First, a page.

Wednesday, June 28, 2017

Gremlin's Asset Review

Bookkeeping Gremlin here to discuss a topic that deserves a good solid review: my net-worth.  Technically, it is our net-worth between my wife and I, but she does not care to do the math so its just me doing this number crunching exercise.  So in this review I will cover a lot of things: my current and future debts, investments, employment / income, goals, and some miscellaneous items.  What will not be covered is my liquidity, height, weight, etc.  This is a look to see where we are and how we are, starting naturally with the ugliest of things.


Debt sucks, period.  Most people accept debt as normal, and I have personally found arguing with them to be taxing.  Most people just accept it, but I fight it.  Still, I have debt.  I have worked to alleviate some of it, but I will likely come into more debt due to my housing situation.  So here goes:

Car #1 (my car): $10028.96 (maturity: 6/2021, $240 / mo.) interest = 1.9%
Car #2 (her car): $18,044.33 (maturity: 10/2020, $475 / mo.) interest = 1.5%
Student Debt: None. Eliminated as of 10/2016.
Mortgage*: None at present.
Revolving debt / credit cards: None at present, credit cards are paid off monthly.
Total monthly payments = $715 + revolving

At the end 2015 is when I first started actively tracking my debt.  At that time it was approximately $46000.  Today it stands at a total of $28073.29.  In less than two years we have managed to eliminate just under $18000 worth of debt, including student loans totaling $7000+ (to be fair, my wife had done a lot of work on this already before I decided to squash it).  Currently, we pay my wife's car in exact amounts, and I pay a little extra on mine.   The dates listed are estimated by the loan company, my goal is to finish them in advance.

* = We are in the process of buying a house.  It was determined this is necessary, mainly because of future space constraints we will have related to a mini-Gremlin.  This will be discussed in the future.  At present we expect to close on a house next month, and will begin the journey of home-ownership.  For now, that number is $0, but not for long sadly.


My wife and I both work, however with the advent of mini-Gremlin in the future, there will be a slight time gap concerning her paychecks.  I have steady employment, at a solid firm, doing niche work that is needed and not easily back-filled.  To date I have received a small pay increase, and likely will receive another one later this year.  In addition, I work a second job at a brewery, and have plans to take on a third line of work using the internet (not here).  At present the extra cash goes towards investments, but it may end up shifting towards debts in the future.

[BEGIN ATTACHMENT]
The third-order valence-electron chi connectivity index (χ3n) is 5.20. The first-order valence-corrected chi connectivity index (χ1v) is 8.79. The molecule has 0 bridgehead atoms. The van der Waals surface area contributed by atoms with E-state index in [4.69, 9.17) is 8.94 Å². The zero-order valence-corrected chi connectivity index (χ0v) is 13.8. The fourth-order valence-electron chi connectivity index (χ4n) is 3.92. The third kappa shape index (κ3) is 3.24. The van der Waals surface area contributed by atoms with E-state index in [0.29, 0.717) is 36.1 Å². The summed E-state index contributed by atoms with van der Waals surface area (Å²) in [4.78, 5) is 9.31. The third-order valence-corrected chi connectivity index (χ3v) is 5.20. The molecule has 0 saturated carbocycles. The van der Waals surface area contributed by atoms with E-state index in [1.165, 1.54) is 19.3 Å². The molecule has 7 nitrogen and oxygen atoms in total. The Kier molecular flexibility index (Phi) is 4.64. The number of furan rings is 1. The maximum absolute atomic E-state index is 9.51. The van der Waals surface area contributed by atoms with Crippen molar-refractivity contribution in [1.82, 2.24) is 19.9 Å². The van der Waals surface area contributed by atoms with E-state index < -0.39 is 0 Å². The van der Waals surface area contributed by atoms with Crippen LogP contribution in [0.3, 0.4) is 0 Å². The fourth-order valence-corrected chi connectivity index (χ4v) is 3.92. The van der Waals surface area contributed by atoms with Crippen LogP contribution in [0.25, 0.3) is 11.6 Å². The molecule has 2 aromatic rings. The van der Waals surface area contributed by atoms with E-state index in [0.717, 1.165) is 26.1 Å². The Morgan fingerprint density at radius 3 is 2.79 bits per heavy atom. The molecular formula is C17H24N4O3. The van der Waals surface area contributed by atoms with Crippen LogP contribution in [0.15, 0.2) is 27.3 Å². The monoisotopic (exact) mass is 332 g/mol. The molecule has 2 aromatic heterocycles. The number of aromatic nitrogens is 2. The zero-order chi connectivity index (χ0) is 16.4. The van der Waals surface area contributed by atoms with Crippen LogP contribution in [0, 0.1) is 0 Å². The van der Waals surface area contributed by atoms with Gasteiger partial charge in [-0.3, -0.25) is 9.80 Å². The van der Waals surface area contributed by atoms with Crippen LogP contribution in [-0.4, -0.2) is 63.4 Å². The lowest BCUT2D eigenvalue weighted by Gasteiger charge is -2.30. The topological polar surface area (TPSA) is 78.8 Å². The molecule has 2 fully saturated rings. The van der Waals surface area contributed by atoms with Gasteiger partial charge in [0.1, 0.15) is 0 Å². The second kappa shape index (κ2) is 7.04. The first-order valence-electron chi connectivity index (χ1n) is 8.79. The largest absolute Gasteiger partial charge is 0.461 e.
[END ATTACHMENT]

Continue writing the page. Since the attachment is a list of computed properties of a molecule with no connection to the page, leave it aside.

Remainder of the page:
This is the fun part.  Current assets that are to be considered are my taxable investments, Roth IRA, IRA, 401K, and other retirement savings.  Cash, Health Savings Accounts, and miscellaneous assets are not counted unless they fit into another category.  I work to shield liquidity this way, and separate out what is needed versus what can be invested.  Assets including cash in accounts:

Taxable Invested Assets: $31021
Roth IRA: $17993
Traditional IRA: $34211
401K: $6707
Wife's Retirement / Pension: $10915
Total = $100847

At the beginning of 2015 the total stood at $47000.  At the end of 2015 it was $54000, and at the end of 2016 it was $87000.  Since the start of 2016 both my rate of investment and the market have been on tears.  Purchasing a house will stifle this, but only briefly.  This past month is the first time our total assets broke $100000, so time to double down.  It is my goal to make this number hit $150000 by end 2018.

Total Net Worth = $72773.71


My short term financial goals are - eliminate one car loan in the next two years (early) and increase my taxable investment account by $10000 per year (in addition to Roth and 401k additions).  My income goals are to increase my take home pay by acquiring more useful certifications and adding extra income / employment where needed.

My long term goal as always is financial independence.  There will always be bumps in the road, but those are the times to double down - not to change course.


At the moment we are doing well relative to our peers.  However, though our peers represent a good metric, they are not what I want to use to measure my life's progress.  The primary drive will be to substantially increase general income and use the proceeds to bolster investment accounts.

- Gremlin